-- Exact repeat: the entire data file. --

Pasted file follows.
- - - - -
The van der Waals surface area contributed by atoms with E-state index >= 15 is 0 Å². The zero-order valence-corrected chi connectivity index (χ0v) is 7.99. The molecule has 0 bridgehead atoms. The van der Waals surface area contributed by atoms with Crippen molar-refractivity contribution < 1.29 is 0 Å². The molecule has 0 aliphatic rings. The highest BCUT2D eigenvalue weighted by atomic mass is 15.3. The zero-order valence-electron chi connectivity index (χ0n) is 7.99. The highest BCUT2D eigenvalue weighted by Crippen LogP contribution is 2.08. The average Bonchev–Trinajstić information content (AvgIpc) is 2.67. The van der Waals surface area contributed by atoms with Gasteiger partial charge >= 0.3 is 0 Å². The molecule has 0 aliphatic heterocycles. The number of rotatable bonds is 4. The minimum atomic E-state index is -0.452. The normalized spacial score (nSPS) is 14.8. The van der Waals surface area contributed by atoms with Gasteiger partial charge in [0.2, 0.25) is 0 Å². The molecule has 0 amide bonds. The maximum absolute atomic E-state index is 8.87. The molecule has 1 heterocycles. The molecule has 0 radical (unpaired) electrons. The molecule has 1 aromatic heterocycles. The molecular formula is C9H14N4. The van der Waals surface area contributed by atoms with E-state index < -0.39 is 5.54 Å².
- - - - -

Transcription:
The van der Waals surface area contributed by atoms with E-state index >= 15 is 0 Å². The zero-order valence-corrected chi connectivity index (χ0v) is 7.99. The molecule has 0 bridgehead atoms. The van der Waals surface area contributed by atoms with Crippen molar-refractivity contribution < 1.29 is 0 Å². The molecule has 0 aliphatic rings. The highest BCUT2D eigenvalue weighted by atomic mass is 15.3. The zero-order valence-electron chi connectivity index (χ0n) is 7.99. The highest BCUT2D eigenvalue weighted by Crippen LogP contribution is 2.08. The average Bonchev–Trinajstić information content (AvgIpc) is 2.67. The van der Waals surface area contributed by atoms with Gasteiger partial charge >= 0.3 is 0 Å². The molecule has 0 aliphatic heterocycles. The number of rotatable bonds is 4. The minimum atomic E-state index is -0.452. The normalized spacial score (nSPS) is 14.8. The van der Waals surface area contributed by atoms with Gasteiger partial charge in [0.2, 0.25) is 0 Å². The molecule has 0 amide bonds. The maximum absolute atomic E-state index is 8.87. The molecule has 1 heterocycles. The molecule has 0 radical (unpaired) electrons. The molecule has 1 aromatic heterocycles. The molecular formula is C9H14N4. The van der Waals surface area contributed by atoms with E-state index < -0.39 is 5.54 Å².